Once again, change is in the air. The competition has finally arrived—this time in the shape of metering point operations. German utilities are now faced with the decision as to whether—and how—they want to position themselves on the market as 3rd party metering point operator (German abbreviation: wMSB) and to offer added value for end customers.
First and foremost, a metering point operator must fulfill standard services—an obligatory task in the rollout of smart metering systems. So why should customers change providers? Especially since customers’ fundamental willingness to change providers is limited. For example, the German Federal Network Agency (Bundesnetzagentur) issued a monitoring report in 2017 which shows that in 2016, 71.5 percent of customers were still with their original energy provider. 30.5 percent of electricity customers were even still in their original electricity plans. This means that not even 30 percent of customers have changed suppliers in the 20 years since liberalization was introduced.
Metering point operation paves the way for value-added services
3rd party metering operation is a market role that has been introduced by the German Metering Point Act in 2016. It is part of the added value of the customer-centered energy service of the future. Thus, on its own, it does not represent a product or sustainable business model. But metering point operation is a door opener to the customer, and enables further development of one’s own business model. In order to identify value-added services, it is necessary to take a closer look at the data communication paths, as well as the possible value that is added, and also to become aware of the target groups.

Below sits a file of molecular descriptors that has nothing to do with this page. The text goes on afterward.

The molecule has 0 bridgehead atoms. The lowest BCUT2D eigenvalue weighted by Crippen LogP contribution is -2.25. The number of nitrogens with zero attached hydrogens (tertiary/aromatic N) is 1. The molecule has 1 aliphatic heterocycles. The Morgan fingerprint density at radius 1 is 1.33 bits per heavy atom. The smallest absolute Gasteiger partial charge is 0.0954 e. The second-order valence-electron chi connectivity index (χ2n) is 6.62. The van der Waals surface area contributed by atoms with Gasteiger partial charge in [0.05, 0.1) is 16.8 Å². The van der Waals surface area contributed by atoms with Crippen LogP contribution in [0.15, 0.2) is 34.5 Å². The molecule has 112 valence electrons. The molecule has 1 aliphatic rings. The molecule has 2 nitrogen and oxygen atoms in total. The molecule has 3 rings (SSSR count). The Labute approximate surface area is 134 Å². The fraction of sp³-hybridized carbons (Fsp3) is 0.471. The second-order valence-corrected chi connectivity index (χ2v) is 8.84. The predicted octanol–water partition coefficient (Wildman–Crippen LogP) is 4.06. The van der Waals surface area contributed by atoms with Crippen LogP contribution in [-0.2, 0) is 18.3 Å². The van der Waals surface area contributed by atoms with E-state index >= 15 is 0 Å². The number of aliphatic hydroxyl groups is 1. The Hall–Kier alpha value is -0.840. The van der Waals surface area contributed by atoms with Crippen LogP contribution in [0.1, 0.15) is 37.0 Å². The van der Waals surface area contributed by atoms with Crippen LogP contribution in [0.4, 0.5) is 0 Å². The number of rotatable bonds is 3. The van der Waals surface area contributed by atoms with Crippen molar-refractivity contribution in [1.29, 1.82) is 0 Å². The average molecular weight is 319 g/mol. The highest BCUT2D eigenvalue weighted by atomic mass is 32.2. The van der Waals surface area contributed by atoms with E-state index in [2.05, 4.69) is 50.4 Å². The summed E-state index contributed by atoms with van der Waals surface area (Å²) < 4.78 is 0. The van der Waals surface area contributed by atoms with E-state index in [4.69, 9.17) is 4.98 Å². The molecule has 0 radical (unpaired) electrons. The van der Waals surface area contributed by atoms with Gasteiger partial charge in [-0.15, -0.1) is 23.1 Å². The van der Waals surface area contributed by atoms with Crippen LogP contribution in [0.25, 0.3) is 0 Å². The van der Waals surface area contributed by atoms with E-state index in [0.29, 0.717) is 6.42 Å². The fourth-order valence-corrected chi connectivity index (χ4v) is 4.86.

Long-term success with innovative energy services
Data communication undergoes a decisive change as a result of smart metering systems. The previously linear chain of communication via the distribution system operator to the authorized market participants is broken down and gives way to a star-shaped data communication system directly from the gateway to all authorized entities. At least, that’s what’s planned. Like a spider in its network of webs, the metering point operator, responsible also for administrating the smart meter gateway, keeps all the strings in their own hand. At the other end of the respective thread, however, are not end users, but the providers of energy or energy-related services. This is the new target group that the metering point operator gains as a customer by providing infrastructure and value-added services.
Sovereignty over the metering point is a strategic competitive advantage
Metering point operators have an enormous competitive advantage, being positioned at the strategically important data hub of the energy industry. Because no smart metering-based value-added service can be realized without the central service of the metering point operator. This is the ideal basis for developing and marketing value-added services yourself, and with partners. Metering point operators are thus changing from analog device administrators to IT, communication, and value-added service providers.